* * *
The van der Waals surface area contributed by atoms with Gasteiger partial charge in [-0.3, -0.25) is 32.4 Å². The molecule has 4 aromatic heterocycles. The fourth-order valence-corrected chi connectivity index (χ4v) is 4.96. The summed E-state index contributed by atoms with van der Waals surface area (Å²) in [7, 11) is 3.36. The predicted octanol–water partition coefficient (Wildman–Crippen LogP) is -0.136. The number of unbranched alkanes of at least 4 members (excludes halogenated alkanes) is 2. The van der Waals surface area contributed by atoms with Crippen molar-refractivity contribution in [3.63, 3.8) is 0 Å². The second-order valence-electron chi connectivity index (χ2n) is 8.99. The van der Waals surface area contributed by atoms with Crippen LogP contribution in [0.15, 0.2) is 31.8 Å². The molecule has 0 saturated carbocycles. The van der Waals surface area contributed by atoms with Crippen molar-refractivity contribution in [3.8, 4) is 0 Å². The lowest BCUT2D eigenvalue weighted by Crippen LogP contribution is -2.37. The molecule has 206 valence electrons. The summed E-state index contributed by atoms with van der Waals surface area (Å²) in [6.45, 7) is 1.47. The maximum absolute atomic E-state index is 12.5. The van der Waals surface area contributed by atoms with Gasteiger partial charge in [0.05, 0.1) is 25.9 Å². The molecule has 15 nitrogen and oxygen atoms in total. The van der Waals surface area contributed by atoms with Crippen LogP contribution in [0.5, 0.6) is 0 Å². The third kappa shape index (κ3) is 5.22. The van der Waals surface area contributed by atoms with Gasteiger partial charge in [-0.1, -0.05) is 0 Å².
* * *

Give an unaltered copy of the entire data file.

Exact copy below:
The van der Waals surface area contributed by atoms with Gasteiger partial charge in [-0.3, -0.25) is 32.4 Å². The molecule has 4 aromatic heterocycles. The fourth-order valence-corrected chi connectivity index (χ4v) is 4.96. The summed E-state index contributed by atoms with van der Waals surface area (Å²) in [7, 11) is 3.36. The predicted octanol–water partition coefficient (Wildman–Crippen LogP) is -0.136. The number of unbranched alkanes of at least 4 members (excludes halogenated alkanes) is 2. The van der Waals surface area contributed by atoms with Crippen molar-refractivity contribution in [3.63, 3.8) is 0 Å². The second-order valence-electron chi connectivity index (χ2n) is 8.99. The van der Waals surface area contributed by atoms with Crippen LogP contribution in [0.15, 0.2) is 31.8 Å². The molecule has 0 saturated carbocycles. The van der Waals surface area contributed by atoms with Crippen molar-refractivity contribution in [3.8, 4) is 0 Å². The lowest BCUT2D eigenvalue weighted by Crippen LogP contribution is -2.37. The molecule has 206 valence electrons. The summed E-state index contributed by atoms with van der Waals surface area (Å²) in [6.45, 7) is 1.47. The maximum absolute atomic E-state index is 12.5. The van der Waals surface area contributed by atoms with Gasteiger partial charge in [0.05, 0.1) is 25.9 Å². The molecule has 15 nitrogen and oxygen atoms in total. The van der Waals surface area contributed by atoms with Crippen LogP contribution in [0.5, 0.6) is 0 Å². The third kappa shape index (κ3) is 5.22. The van der Waals surface area contributed by atoms with Gasteiger partial charge in [-0.1, -0.05) is 0 Å².